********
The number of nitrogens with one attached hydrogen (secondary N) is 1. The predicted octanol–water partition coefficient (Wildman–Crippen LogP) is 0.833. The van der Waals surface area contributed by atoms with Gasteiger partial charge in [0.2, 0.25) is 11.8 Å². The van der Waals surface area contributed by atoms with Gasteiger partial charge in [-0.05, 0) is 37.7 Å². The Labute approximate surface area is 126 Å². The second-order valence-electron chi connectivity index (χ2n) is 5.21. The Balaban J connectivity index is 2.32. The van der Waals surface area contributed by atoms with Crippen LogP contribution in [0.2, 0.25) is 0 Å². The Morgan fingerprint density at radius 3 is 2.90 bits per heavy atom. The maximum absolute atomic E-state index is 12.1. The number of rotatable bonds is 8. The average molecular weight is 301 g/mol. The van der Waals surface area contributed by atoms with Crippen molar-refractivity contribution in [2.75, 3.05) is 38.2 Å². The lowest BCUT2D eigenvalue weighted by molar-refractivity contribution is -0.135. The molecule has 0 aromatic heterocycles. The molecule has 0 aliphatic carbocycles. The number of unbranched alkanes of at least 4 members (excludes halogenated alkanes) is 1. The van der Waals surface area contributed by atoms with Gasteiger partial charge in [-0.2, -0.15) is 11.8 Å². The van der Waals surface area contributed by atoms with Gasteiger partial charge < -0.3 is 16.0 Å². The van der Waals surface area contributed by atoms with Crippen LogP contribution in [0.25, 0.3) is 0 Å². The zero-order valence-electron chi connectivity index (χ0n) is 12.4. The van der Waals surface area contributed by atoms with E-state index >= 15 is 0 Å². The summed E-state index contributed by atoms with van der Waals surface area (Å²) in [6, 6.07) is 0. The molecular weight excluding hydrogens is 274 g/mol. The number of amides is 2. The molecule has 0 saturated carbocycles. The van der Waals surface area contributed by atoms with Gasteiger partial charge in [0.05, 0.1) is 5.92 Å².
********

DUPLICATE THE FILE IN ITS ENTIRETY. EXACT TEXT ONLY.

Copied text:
The number of nitrogens with one attached hydrogen (secondary N) is 1. The predicted octanol–water partition coefficient (Wildman–Crippen LogP) is 0.833. The van der Waals surface area contributed by atoms with Gasteiger partial charge in [0.2, 0.25) is 11.8 Å². The van der Waals surface area contributed by atoms with Gasteiger partial charge in [-0.05, 0) is 37.7 Å². The Labute approximate surface area is 126 Å². The second-order valence-electron chi connectivity index (χ2n) is 5.21. The Balaban J connectivity index is 2.32. The van der Waals surface area contributed by atoms with Crippen LogP contribution in [0.2, 0.25) is 0 Å². The Morgan fingerprint density at radius 3 is 2.90 bits per heavy atom. The maximum absolute atomic E-state index is 12.1. The number of rotatable bonds is 8. The average molecular weight is 301 g/mol. The van der Waals surface area contributed by atoms with Crippen molar-refractivity contribution in [2.75, 3.05) is 38.2 Å². The lowest BCUT2D eigenvalue weighted by molar-refractivity contribution is -0.135. The molecule has 0 aromatic heterocycles. The molecule has 0 aliphatic carbocycles. The number of unbranched alkanes of at least 4 members (excludes halogenated alkanes) is 1. The van der Waals surface area contributed by atoms with Gasteiger partial charge in [-0.2, -0.15) is 11.8 Å². The van der Waals surface area contributed by atoms with Gasteiger partial charge < -0.3 is 16.0 Å². The van der Waals surface area contributed by atoms with Crippen LogP contribution in [0.25, 0.3) is 0 Å². The zero-order valence-electron chi connectivity index (χ0n) is 12.4. The van der Waals surface area contributed by atoms with E-state index >= 15 is 0 Å². The summed E-state index contributed by atoms with van der Waals surface area (Å²) in [6, 6.07) is 0. The molecular weight excluding hydrogens is 274 g/mol. The number of amides is 2. The molecule has 0 saturated carbocycles. The van der Waals surface area contributed by atoms with Gasteiger partial charge in [0.05, 0.1) is 5.92 Å².